These hotels have been architecturally designed, with one, a national heritage-listed building. Photography by Dion Robeson, Ryan North, and Robert Frith.
  • Perth tourism industry has recovered to above 2018 levels
  • One hotel is a restoration of a heritage-listed building
  • Complimentary sparkling water is also offered on tap in a hotel below

Perth’s hospitality scene has seen significant levels of renewal and revitalisation of late, with new hotels also cropping up across Western Australia.

World-famous hotel chains have seen brand new interiors fitted, with some of Western Australia’s oldest buildings brought back to life as some of the most luxurious hotels around town.

According to Tourism Research Australia’s data, 2022 was the year tourists returned to Western Australia in droves.

In its five-year trend figures, 2022 saw 30,516,000 visitors, above 2018 figures of 30,494,000 visitors.

Tourism Trends in WA by Travel Purpose. Source: Tourism Research Australia, International and National Visitor Survey.

Figures also showed that visitors to WA also spent a billion dollars more than 2018 levels, with 2022 seeing $12.25 billion spent in the state, whereas 2018 only saw tourists spend $11 billion in Western Australia.

Tourism Trends in WA by Travel Purpose. Source: Tourism Research Australia, International and National Visitor Survey.

From Hilton to harbour’s, take a look at some of Perth’s most Insta-worthy.

Warders Hotel: The former prison guard home turned luxury hotel

Not only is Warders Hotel incredibly Instragrammable itself, but it is also next door to one of Western Australia’s most famous weekend markets: The Fremantle Markets, or Freo Markets as some call it, home to (in some cases literal) melting pot of flavours, food, fresh fruit and vegetables, and other knick knacks.

The entire locale of Fremantle an incredible place for taking beautiful pictures, but if absolutely nothing else, and that is admittedly quite difficult in Freo, then Warders has complimentary sparkling water on tap in each room!

Formerly the quarters of Fremantle prison guarders, also known as warders, the national heritage-listed building is situated practically smack bang in the middle of Fremantle, amongst all the cultural delights the harbour city has to offer.

The original entry borders the Fremantle markets, with the reception a beautifully warm room, with Jarrah adorning the walls to the ceiling. The reception desk itself contrasts the walls, a brilliant, rich, austral dream marble slab, elevating the space and a subtle cue, hinting towards the luxury nature of the hotel.

Warders Hotel is also home to two beautifully designed places to eat and drink: Gimlet, and Emily Taylor, with the latter having won awards for lighting design.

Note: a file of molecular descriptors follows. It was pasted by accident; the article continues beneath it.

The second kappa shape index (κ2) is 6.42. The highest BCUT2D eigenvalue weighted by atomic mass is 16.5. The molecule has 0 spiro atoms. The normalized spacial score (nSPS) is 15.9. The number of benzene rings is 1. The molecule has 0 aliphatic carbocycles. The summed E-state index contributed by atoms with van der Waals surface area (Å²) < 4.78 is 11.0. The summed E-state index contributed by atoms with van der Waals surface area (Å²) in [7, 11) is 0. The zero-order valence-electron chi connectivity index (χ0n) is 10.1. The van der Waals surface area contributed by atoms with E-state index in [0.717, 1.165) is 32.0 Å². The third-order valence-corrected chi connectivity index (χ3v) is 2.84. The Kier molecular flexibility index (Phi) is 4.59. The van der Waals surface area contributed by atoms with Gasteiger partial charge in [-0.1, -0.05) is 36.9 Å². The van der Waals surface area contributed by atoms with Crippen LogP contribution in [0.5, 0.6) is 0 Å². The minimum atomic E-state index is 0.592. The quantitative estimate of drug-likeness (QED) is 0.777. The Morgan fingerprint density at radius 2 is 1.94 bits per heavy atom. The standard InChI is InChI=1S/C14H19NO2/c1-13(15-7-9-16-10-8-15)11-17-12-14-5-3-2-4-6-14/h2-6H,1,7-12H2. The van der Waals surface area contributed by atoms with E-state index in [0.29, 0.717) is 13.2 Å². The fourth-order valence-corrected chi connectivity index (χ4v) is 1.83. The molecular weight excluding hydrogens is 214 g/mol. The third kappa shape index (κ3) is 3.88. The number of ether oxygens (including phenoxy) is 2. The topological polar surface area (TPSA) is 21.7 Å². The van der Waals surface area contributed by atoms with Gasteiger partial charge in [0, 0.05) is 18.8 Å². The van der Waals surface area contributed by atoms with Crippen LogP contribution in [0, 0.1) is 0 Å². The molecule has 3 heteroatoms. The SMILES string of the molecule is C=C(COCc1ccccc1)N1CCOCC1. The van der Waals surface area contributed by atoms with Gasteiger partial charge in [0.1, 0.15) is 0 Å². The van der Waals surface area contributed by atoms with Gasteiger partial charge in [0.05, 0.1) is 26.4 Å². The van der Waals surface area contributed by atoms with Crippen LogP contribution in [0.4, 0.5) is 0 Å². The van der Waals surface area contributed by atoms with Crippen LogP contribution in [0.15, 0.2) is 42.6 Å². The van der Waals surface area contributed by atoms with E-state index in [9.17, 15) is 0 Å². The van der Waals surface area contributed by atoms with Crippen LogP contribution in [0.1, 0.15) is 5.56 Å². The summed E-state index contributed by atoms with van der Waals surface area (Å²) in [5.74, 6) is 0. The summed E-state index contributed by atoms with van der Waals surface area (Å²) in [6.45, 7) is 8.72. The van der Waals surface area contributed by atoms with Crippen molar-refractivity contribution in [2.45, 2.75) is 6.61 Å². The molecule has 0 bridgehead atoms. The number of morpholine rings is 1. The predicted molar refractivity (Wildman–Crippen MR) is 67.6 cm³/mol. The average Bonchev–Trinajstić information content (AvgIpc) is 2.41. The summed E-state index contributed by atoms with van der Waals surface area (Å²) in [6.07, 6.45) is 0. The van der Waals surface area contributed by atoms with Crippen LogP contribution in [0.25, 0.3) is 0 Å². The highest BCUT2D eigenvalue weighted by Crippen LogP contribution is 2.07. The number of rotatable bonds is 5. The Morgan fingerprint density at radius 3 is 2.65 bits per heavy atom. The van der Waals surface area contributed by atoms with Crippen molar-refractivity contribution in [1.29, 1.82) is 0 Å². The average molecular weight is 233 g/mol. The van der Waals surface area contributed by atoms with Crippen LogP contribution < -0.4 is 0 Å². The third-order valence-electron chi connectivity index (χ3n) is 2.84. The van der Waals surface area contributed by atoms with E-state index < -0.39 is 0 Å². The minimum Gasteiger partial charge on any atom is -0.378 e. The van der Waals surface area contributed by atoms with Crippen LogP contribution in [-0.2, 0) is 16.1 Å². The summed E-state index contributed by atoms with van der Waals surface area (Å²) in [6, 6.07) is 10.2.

The hotel is nothing short of exquisite in its clever reuse of the heritage site and the restoration thereof.

With a feel much like that of the French navy, the cabin-esque interiors of the hotel are elevated with a slightly warm royal blue, not a heritage colour but one that was taken from paint samples of the existing window frames.

It plays on the maritime feeling that has been introduced throughout and gives the sense of being at sea.

The hotel was designed by Matthew Crawford Architects, the original article was written by Reinette Roux, with photography by Dion Robeson.

Perth’s Hilton Hotel reimagined

The Parmelia Hilton Hotel in Perth opened its doors in the 1960s, with owners Hawaiian looking to reimagine the iconic Perth hotel late in 2017.

Taking on a very contemporary feel, the hotel redesign not only created beautiful, Instagrammable places throughout the hotel, but architects also ensured the hotel had a greater engagement with the city’s urban fabric via increased permeability and additional connections to surrounding locations.

Parmelia Hilton not only connects Mill Street and St Georges Terrace, it also connects to a previously unknown rear laneway, which is now home to the Hawaiian offices and a community coffee shop. Direct connections have also been made to Brookfield Place and surrounding office towers where many of the hotel’s guests do business.

The hotel entrance has been designed to offer respite on entry and typical hotel features have been softened; reception is positioned to one side to create a less intimidating arrival, for example. Visitors are presented with a place to pause and catch their breath, where a comfortable seating area with lowered ceilings invites guests to sit and admire the local artwork inspired by the bold landscape of Western Australia.

The hotel theme includes cool tones that reflect the coastal landscape, with the blue hue of the reception desk glowing as light from a series of bronze pendants cascades onto its surface and an additional strip light highlights it from below.

This clever use of lighting provides a wayfinder for visitors, as light has not only been used to create ambience but also to reduce the need for physical signage.

The hotel redesign was by COX Architects, the original article was written by Millie Gillespie, with photography by Ryan North & Robert Frith.


These stories were originally published in The Architect magazine, an official publication of the Australian Institute of Architects. It has been edited for republication by The Property Tribune. 

The Property Tribune thanks the Australian Institute of Architects for the opportunity to republish the work, and shine a light on Australian architecture.

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